EMC Building Windows Server 2003 APIs into Storage Platform
- By Scott Bekker
- April 29, 2003
EMC Corp. this week unveiled a large commitment to supporting Microsoft Windows technologies throughout its line of storage products.
The announcement at the EMC Enterprise Technology Summit in Las Vegas follows Microsoft's launch late last week of Windows Server 2003. The companies are renewing a partnership begun three years ago at the launch of Windows 2000.
EMC will integrate some of the new storage APIs related to Windows Server 2003 into its storage platforms, making it easier for users accustomed to Windows to use EMC's storage capabilities. The companies also signed a license agreement under the antitrust-mandated Microsoft Communication Protocol Licensing Program to allow protocol interoperability between EMC storage devices and Windows client PCs. In addition, EMC is licensing Microsoft's Windows NAS software for a new family of EMC NAS products that will represent the new entry-level NAS device for the storage giant.
The decision by EMC, the market's largest independent storage vendor, to support some of the storage-related enhancements in Windows Server 2003 effectively gives a stamp of approval to some of Redmond's design decisions on storage in the new operating system. The storage-related enhancements to Windows Server 2003 that EMC is most interested in exploiting are Volume Shadow Copy Service (VSS), Virtual Disk Service (VDS) and multipath I/O (MPIO).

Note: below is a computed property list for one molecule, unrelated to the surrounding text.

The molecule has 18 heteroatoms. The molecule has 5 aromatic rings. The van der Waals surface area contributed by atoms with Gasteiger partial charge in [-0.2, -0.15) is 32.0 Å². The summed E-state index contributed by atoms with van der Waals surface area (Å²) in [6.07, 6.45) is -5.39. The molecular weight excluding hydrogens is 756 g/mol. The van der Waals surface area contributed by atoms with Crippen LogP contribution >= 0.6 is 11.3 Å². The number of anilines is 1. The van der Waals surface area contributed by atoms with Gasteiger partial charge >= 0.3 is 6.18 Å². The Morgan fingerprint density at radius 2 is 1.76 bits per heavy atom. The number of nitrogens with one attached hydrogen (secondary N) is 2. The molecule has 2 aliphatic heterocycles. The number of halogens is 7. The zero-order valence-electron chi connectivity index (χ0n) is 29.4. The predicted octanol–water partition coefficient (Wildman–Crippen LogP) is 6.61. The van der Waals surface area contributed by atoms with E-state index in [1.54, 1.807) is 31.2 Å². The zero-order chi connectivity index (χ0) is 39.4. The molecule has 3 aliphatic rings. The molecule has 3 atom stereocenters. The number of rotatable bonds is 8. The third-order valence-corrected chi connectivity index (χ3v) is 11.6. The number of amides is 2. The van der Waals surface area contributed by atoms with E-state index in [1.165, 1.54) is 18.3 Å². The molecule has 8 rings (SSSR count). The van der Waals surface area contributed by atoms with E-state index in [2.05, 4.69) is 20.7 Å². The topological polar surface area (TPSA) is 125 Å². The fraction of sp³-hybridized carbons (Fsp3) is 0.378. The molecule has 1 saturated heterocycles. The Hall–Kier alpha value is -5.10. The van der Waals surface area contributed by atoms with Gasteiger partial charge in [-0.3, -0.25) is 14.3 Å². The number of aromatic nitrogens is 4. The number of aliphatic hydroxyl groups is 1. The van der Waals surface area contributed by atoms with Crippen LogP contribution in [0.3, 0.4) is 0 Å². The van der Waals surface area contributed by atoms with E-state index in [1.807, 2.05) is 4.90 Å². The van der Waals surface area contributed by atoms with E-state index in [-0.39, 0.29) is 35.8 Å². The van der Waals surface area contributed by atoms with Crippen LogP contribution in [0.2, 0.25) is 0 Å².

The Volume Shadow Copy service is Microsoft's infrastructure for creating a point-in-time copy of a single volume or multiple volumes. It is used for managing data from direct-attached storage to SANs and coordinates with business applications, backup applications, and storage hardware to enable application-aware data management. A related shadow copy restore feature allows Windows-based client computers to recover previous versions of files without IT intervention. A demonstration of shadow copy restore at the Windows Server 2003 launch last week was one of the biggest crowd pleasers.
EMC is also choosing to use the APIs for the Virtual Disk service (VDS), an important validation because the service allows users to discover multivendor storage devices and configure them through a unified interface.
The storage giant is also using Microsoft's multipath I/O (MPIO) Driver Development Kit to create a multipathing solution. A high availability function, multipathing provides multiple paths from the host to the external storage device. Microsoft supports up to 32 paths and load balancing.
The new line of Network Attached Storage (NAS) devices from EMC based on the Windows operating system is planned for availability in Q3. Called the EMC NetWin 200, the NAS device will be a combination of Microsoft Windows technology and EMC's Clariion networked storage platform. The devices are expected to start at $50,000.
Scott Bekker is editor in chief of Redmond Channel Partner magazine.